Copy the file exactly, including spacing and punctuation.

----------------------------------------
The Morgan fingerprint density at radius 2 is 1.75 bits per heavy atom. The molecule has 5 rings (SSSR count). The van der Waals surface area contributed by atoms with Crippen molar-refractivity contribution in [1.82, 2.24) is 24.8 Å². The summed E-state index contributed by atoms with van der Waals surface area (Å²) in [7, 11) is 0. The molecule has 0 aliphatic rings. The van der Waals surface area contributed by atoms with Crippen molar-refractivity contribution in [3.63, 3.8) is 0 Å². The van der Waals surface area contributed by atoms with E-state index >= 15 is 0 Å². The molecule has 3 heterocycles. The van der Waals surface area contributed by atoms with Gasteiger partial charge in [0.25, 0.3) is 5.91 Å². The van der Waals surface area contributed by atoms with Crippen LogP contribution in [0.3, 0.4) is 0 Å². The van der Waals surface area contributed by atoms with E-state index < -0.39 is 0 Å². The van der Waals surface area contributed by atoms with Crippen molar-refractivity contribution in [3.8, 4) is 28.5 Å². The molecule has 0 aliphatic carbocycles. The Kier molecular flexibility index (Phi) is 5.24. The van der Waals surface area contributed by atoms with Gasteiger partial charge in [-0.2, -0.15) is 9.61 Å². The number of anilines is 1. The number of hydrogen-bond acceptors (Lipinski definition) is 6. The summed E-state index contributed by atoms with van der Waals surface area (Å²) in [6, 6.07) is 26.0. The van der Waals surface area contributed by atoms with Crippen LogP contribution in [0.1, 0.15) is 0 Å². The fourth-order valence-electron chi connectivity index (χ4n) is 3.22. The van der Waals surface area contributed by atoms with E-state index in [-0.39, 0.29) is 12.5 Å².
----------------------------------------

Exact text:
The Morgan fingerprint density at radius 2 is 1.75 bits per heavy atom. The molecule has 5 rings (SSSR count). The van der Waals surface area contributed by atoms with Crippen molar-refractivity contribution in [1.82, 2.24) is 24.8 Å². The summed E-state index contributed by atoms with van der Waals surface area (Å²) in [7, 11) is 0. The molecule has 0 aliphatic rings. The van der Waals surface area contributed by atoms with Crippen molar-refractivity contribution in [3.63, 3.8) is 0 Å². The van der Waals surface area contributed by atoms with E-state index >= 15 is 0 Å². The molecule has 3 heterocycles. The van der Waals surface area contributed by atoms with Gasteiger partial charge in [0.25, 0.3) is 5.91 Å². The van der Waals surface area contributed by atoms with Crippen LogP contribution in [0.3, 0.4) is 0 Å². The van der Waals surface area contributed by atoms with E-state index < -0.39 is 0 Å². The van der Waals surface area contributed by atoms with Crippen molar-refractivity contribution in [3.8, 4) is 28.5 Å². The molecule has 0 aliphatic carbocycles. The Kier molecular flexibility index (Phi) is 5.24. The van der Waals surface area contributed by atoms with Gasteiger partial charge in [-0.2, -0.15) is 9.61 Å². The number of anilines is 1. The number of hydrogen-bond acceptors (Lipinski definition) is 6. The summed E-state index contributed by atoms with van der Waals surface area (Å²) in [6, 6.07) is 26.0. The van der Waals surface area contributed by atoms with Crippen LogP contribution in [0.1, 0.15) is 0 Å². The fourth-order valence-electron chi connectivity index (χ4n) is 3.22. The van der Waals surface area contributed by atoms with E-state index in [-0.39, 0.29) is 12.5 Å².